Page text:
Farming, corporate control, cash crops, and migration
Published Online: 4 FEB 2013
Copyright © 2013 Blackwell Publishing Ltd. All rights reserved.
The Encyclopedia of Global Human Migration
How to Cite
Waters, T. 2013. Farming, corporate control, cash crops, and migration. The Encyclopedia of Global Human Migration. .
- Published Online: 4 FEB 2013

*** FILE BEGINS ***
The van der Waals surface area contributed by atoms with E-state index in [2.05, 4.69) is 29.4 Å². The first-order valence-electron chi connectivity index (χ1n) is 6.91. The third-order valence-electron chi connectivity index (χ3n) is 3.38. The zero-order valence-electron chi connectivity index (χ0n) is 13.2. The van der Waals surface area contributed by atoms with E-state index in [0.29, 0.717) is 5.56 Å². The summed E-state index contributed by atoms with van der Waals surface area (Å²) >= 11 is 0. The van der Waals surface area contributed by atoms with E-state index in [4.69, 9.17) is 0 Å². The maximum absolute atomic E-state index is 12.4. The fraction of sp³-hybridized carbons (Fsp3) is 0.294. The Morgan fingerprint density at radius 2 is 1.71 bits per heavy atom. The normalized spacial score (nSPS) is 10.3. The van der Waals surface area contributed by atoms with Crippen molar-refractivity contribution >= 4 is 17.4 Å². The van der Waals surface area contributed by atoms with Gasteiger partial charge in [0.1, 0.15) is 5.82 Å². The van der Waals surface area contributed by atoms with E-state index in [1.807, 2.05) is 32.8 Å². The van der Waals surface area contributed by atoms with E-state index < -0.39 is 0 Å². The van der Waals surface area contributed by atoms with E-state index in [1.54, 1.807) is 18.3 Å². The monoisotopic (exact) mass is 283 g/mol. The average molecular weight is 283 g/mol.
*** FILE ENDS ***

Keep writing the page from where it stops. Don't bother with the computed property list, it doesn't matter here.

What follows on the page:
Since the Industrial Revolution in the 19th century, a huge number of the world's farms have come under the control of large landowners, many of them owned by corporations. These corporations make profits selling cash crops demanded by global markets in fruit, vegetables, grains, coffee, tea, fiber crops, and a host of other agricultural commodities. In the United States, such corporations are typically owned by a group of investors, or a family corporation. Each corporate farm typically specializes in a small number of crops – or even only one crop – in order to maximize production efficiency and cash profits. Such corporations are typically large enough to own expensive capital equipment, and also own enough land to make production profitable. To do this they often hire large seasonal agricultural labor forces that are paid wages to do the planting, weeding, pruning, harvesting, and other specialized agricultural tasks. Fruit trees, vegetable crops, and other commodities that require intensive semi-skilled labor to cultivate are most likely to require such migrant labor.